...And here we are, back from a really terrific collaboration between presenters--all the more terrific because none of us knew all the rest of us before we met in our session room!  That in itself was part of the risk.

Here's the photo--by Mary Lee, of course--that we offered as a prompt.

After brief introductions, Patricia kicked us off by emphasizing the fun in writing, reviewing some of the  techniques she uses, like keeping a bank of verbs related to her subject handy.  She spoke about emotion as the key both to authentic writing, and about its role in the teacher-student relationship.

                                                  Here we all are getting started.

Next, Shanetia brainstormed and Mary Lee drafted based on her ideas.  A document camera let participants watch this work as we all commented on the process.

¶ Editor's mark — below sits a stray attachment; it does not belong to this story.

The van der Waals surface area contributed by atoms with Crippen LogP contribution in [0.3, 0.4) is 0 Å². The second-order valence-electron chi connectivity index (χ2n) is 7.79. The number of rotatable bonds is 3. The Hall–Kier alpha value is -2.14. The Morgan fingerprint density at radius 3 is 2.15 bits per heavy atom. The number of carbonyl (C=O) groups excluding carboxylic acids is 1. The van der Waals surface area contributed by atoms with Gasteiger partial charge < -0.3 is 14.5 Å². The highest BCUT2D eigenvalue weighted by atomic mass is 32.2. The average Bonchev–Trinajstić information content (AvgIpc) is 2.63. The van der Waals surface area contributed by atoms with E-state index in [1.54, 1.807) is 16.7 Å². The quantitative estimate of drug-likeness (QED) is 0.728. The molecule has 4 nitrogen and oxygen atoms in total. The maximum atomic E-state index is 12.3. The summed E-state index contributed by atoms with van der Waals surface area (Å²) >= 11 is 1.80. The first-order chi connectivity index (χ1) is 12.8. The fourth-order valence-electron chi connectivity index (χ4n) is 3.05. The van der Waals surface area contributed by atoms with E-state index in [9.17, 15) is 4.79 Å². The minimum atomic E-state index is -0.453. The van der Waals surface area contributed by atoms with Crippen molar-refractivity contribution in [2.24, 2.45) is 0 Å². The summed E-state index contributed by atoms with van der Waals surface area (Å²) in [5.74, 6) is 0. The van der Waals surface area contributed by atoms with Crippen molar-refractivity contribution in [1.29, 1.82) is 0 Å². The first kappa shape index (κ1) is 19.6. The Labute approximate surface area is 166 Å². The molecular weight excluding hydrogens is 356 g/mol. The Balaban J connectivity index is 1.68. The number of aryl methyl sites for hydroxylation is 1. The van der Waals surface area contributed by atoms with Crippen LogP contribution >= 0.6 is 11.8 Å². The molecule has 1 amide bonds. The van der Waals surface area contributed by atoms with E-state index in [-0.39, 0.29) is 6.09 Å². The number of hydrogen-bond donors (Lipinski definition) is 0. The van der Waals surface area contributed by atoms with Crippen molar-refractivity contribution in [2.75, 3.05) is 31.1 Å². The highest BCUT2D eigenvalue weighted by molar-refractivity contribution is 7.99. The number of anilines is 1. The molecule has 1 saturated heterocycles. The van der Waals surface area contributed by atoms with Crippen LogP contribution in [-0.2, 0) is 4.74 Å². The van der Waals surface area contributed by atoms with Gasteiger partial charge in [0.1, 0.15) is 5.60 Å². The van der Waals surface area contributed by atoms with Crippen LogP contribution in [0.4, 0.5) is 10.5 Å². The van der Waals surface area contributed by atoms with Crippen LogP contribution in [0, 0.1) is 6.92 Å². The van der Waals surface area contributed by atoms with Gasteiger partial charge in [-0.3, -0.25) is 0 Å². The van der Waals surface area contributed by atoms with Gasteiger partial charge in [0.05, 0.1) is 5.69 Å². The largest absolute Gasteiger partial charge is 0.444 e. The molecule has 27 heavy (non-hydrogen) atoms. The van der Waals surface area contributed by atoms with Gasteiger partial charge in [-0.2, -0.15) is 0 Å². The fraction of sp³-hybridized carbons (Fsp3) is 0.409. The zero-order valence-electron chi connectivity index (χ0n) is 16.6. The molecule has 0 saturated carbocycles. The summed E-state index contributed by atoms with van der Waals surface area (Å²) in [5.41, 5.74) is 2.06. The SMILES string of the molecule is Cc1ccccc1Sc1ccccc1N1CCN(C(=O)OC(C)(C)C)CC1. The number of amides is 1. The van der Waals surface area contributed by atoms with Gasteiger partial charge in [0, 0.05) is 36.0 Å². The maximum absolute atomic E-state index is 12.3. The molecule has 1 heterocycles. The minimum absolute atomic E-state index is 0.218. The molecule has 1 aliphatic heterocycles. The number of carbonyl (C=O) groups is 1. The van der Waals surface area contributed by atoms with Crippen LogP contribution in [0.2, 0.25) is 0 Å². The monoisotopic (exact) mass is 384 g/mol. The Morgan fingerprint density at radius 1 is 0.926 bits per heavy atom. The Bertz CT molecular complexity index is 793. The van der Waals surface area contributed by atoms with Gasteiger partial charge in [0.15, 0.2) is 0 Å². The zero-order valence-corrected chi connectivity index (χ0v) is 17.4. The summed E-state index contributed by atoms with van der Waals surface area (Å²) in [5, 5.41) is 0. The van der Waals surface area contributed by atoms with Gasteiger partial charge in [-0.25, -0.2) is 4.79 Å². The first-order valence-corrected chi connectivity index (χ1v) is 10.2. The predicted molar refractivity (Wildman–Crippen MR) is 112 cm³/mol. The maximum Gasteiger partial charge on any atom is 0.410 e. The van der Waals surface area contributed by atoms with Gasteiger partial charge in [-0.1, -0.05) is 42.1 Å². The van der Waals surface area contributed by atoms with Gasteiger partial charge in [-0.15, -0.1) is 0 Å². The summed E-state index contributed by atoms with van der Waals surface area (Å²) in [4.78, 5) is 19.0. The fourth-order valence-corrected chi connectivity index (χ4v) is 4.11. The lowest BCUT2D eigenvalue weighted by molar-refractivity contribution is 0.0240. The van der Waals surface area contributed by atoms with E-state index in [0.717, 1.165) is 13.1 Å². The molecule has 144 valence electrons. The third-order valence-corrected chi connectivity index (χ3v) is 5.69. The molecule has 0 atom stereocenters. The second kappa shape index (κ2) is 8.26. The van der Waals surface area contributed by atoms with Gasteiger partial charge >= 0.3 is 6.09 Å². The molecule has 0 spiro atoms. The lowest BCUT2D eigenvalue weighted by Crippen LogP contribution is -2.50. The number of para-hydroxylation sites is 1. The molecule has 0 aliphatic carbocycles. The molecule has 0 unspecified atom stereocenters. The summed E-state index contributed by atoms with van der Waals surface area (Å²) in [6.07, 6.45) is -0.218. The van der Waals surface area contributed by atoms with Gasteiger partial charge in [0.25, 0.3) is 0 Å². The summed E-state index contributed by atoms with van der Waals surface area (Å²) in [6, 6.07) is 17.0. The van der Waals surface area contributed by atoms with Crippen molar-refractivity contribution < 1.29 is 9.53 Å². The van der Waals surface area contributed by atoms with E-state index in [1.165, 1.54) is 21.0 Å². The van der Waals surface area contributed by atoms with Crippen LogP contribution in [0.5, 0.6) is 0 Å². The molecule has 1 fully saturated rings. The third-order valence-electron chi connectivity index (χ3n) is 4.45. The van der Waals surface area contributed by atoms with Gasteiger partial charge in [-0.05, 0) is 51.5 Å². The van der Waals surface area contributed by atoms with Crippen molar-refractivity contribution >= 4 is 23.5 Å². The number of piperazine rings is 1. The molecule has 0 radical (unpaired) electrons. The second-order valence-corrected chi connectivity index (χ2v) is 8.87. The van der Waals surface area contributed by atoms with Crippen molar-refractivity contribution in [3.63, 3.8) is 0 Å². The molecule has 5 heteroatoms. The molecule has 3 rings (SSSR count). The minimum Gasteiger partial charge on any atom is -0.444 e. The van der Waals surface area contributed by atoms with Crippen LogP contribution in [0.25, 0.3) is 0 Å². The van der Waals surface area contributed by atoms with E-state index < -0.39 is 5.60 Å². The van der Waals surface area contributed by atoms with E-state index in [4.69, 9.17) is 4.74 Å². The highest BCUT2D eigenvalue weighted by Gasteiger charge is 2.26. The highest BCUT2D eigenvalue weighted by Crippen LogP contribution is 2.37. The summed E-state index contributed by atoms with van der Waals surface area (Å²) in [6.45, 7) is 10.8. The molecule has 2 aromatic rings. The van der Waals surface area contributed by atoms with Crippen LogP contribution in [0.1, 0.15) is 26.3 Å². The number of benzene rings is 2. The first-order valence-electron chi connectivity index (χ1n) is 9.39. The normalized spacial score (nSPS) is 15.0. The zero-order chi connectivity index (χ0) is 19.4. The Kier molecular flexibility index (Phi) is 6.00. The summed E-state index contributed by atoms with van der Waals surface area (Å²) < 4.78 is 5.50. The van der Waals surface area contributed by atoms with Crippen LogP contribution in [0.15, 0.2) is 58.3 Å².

Participants also brainstormed and drafted.  Then I narrated a process of revision, reading aloud to find the music in the words and also to hear where the emotion was coming through.


 Likewise, our intrepid crew of participants had a go at revision.  It was a lot more difficult to come to a conclusion
with our shared poem than we expected, and the feeling of being vulnerable in front of an audience--as our students are asked to be every day--was palpable!

Our poem may not yet be finished, but here it is.  You can follow the whole process by going to #riskingwriting on Twitter, where we hope that others will share their efforts at writing in front of their students!

The Voice of the Vegetables

We don't get to pick
the basket we land in--
pepper with eggplant with squash.

Grown apart, at market
we tumble together
on a background of red--
color and spice and crunch.